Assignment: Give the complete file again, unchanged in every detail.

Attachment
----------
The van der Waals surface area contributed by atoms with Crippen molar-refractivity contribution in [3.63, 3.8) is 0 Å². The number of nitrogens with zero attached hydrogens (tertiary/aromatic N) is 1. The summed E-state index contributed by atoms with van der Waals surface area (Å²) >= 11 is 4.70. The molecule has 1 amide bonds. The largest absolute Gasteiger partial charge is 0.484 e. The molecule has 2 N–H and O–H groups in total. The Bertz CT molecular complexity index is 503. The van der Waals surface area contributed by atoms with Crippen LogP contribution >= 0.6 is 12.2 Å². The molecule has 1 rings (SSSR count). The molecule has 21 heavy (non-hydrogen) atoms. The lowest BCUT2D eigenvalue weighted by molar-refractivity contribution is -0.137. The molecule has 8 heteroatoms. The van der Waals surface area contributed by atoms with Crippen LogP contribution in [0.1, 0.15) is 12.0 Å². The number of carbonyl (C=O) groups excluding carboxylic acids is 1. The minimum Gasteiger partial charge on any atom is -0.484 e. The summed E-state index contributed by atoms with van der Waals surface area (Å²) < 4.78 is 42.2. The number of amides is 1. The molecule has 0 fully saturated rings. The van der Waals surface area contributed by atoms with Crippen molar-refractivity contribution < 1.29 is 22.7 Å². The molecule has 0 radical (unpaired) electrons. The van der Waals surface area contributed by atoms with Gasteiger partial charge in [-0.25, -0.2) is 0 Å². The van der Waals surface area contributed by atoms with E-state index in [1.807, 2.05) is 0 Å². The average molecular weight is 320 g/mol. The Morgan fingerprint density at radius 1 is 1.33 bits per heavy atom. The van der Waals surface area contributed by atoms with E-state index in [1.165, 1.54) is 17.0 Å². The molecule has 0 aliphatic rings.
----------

The van der Waals surface area contributed by atoms with Crippen molar-refractivity contribution in [3.63, 3.8) is 0 Å². The number of nitrogens with zero attached hydrogens (tertiary/aromatic N) is 1. The summed E-state index contributed by atoms with van der Waals surface area (Å²) >= 11 is 4.70. The molecule has 1 amide bonds. The largest absolute Gasteiger partial charge is 0.484 e. The molecule has 2 N–H and O–H groups in total. The Bertz CT molecular complexity index is 503. The van der Waals surface area contributed by atoms with Crippen LogP contribution >= 0.6 is 12.2 Å². The molecule has 1 rings (SSSR count). The molecule has 21 heavy (non-hydrogen) atoms. The lowest BCUT2D eigenvalue weighted by molar-refractivity contribution is -0.137. The molecule has 8 heteroatoms. The van der Waals surface area contributed by atoms with Crippen LogP contribution in [0.1, 0.15) is 12.0 Å². The number of carbonyl (C=O) groups excluding carboxylic acids is 1. The minimum Gasteiger partial charge on any atom is -0.484 e. The summed E-state index contributed by atoms with van der Waals surface area (Å²) < 4.78 is 42.2. The number of amides is 1. The molecule has 0 fully saturated rings. The van der Waals surface area contributed by atoms with Crippen molar-refractivity contribution < 1.29 is 22.7 Å². The molecule has 0 radical (unpaired) electrons. The van der Waals surface area contributed by atoms with Gasteiger partial charge in [-0.25, -0.2) is 0 Å². The van der Waals surface area contributed by atoms with E-state index in [1.807, 2.05) is 0 Å². The average molecular weight is 320 g/mol. The Morgan fingerprint density at radius 1 is 1.33 bits per heavy atom. The van der Waals surface area contributed by atoms with E-state index in [1.165, 1.54) is 17.0 Å². The molecule has 0 aliphatic rings.